A plan to close what’s known as Florida’s “write-in loophole” won a preliminary OK from the Constitution Revision Commission on Monday.
Commissioners voted 21-12 to send the proposal (P11) to the body’s Style and Drafting Committee for preparation as a ballot question. The proposal would still face a final vote afterward.
Commissioner Sherry Plymale, who filed the measure, said the current write-in system is responsible for “delegitimizing elections.”
Her measure would “let all registered voters, regardless of party affiliation,” vote in a primary election “if all the candidates … have the same party affiliation and the winner will be opposed only by one or more write-in candidates in the general election.”
Here’s how it works now: A Florida primary is open to all voters if candidates from other parties don’t qualify to run.
The 1997-98 CRC placed an amendment on the ballot, passed by 64 percent, that “allows all voters to participate in primary elections when all candidates belong to the same party and will have no opposition in the general election.”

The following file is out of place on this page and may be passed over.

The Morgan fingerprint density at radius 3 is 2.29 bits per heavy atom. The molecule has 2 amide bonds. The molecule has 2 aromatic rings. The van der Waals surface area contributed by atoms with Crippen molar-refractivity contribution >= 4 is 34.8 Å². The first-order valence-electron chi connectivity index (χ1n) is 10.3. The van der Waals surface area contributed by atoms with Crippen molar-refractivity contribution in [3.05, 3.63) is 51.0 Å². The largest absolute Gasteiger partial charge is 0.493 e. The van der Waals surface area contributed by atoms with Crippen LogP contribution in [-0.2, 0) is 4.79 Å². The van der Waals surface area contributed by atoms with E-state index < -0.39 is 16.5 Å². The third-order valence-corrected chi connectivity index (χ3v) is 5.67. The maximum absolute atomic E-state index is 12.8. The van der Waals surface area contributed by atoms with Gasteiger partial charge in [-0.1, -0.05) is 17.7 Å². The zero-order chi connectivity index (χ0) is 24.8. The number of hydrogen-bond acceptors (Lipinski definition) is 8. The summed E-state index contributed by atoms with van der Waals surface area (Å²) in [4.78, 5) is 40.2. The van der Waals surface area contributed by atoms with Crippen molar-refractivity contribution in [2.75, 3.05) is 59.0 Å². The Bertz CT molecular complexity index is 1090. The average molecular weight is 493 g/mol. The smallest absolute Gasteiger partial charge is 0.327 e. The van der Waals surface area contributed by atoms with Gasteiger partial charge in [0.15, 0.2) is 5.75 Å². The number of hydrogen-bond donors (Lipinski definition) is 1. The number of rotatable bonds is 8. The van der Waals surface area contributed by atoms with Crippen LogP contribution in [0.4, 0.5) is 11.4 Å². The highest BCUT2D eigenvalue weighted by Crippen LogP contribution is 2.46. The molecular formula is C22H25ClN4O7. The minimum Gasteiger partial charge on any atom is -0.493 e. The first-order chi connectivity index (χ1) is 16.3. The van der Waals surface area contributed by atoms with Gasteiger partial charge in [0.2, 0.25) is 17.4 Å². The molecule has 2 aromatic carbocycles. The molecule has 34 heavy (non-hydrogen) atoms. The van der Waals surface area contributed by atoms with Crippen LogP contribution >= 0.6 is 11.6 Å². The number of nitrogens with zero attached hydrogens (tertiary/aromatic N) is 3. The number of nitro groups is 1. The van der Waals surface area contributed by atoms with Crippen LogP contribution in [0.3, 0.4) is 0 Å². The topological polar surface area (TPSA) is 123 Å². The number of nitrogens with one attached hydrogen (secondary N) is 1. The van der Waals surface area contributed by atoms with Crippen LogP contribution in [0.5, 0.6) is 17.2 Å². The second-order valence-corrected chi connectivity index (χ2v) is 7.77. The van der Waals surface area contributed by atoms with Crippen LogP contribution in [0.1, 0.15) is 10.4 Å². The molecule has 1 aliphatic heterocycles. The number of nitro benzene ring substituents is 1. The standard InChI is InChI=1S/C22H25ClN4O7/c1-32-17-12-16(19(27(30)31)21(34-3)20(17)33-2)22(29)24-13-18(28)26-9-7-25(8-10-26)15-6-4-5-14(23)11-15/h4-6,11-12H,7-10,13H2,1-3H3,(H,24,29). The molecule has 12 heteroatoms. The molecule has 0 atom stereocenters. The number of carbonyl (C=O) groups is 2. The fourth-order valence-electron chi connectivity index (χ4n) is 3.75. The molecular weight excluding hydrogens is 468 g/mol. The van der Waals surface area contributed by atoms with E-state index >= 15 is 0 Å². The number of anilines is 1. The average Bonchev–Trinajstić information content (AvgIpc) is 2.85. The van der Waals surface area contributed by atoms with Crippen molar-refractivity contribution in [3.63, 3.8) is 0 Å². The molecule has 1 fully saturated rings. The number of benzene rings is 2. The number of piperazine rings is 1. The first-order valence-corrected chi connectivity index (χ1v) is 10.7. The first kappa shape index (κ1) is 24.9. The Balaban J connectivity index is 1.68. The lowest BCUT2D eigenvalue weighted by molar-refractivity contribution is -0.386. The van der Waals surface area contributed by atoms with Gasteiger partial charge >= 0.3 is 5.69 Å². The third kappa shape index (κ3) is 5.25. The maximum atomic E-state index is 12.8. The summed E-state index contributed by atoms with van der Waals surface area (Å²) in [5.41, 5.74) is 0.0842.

But state elections officials have since opined that a write-in candidate qualifying for a general election in a race keeps a primary closed.
Here’s how political parties and others have gamed the system: They’ve been known to line up a political novice to file as a write-in to close a primary, which usually benefits the incumbent.
On average, primary elections in 10 of 67 counties will be closed because of write-ins, Polk County Supervisor of Elections Lori Edwards previously told commissioners.
Some voters also indirectly game the system by registering with a party just so they can vote in a primary, then switch back to no-party affiliated status, or NPA.
Nearly 27 percent—around 3.4 million—of Florida’s almost 12.9 million active registered voters were not registered with a political party, according to the state’s Division of Elections.
Even some of those in favor Monday were dubious about the need for the proposal.
“I’ll vote for it today because enough Floridians have called me about it … but I’m going to vote against it in November,” said Commissioner Chris Smith, a former Senate Democratic Leader. “People will always find a way to manipulate elections.”
But Commissioner Hank Coxe, a Jacksonville lawyer, said “voters (first) approved what we’re talking about 20 years ago.”
“This is nothing more than to fix than what was supposed to happen in 1998,” he said. “It should allow everyone to vote.”
Proposals that the commission clears for the November 2018 ballot still must get at least 60 percent approval to be added to the state constitution.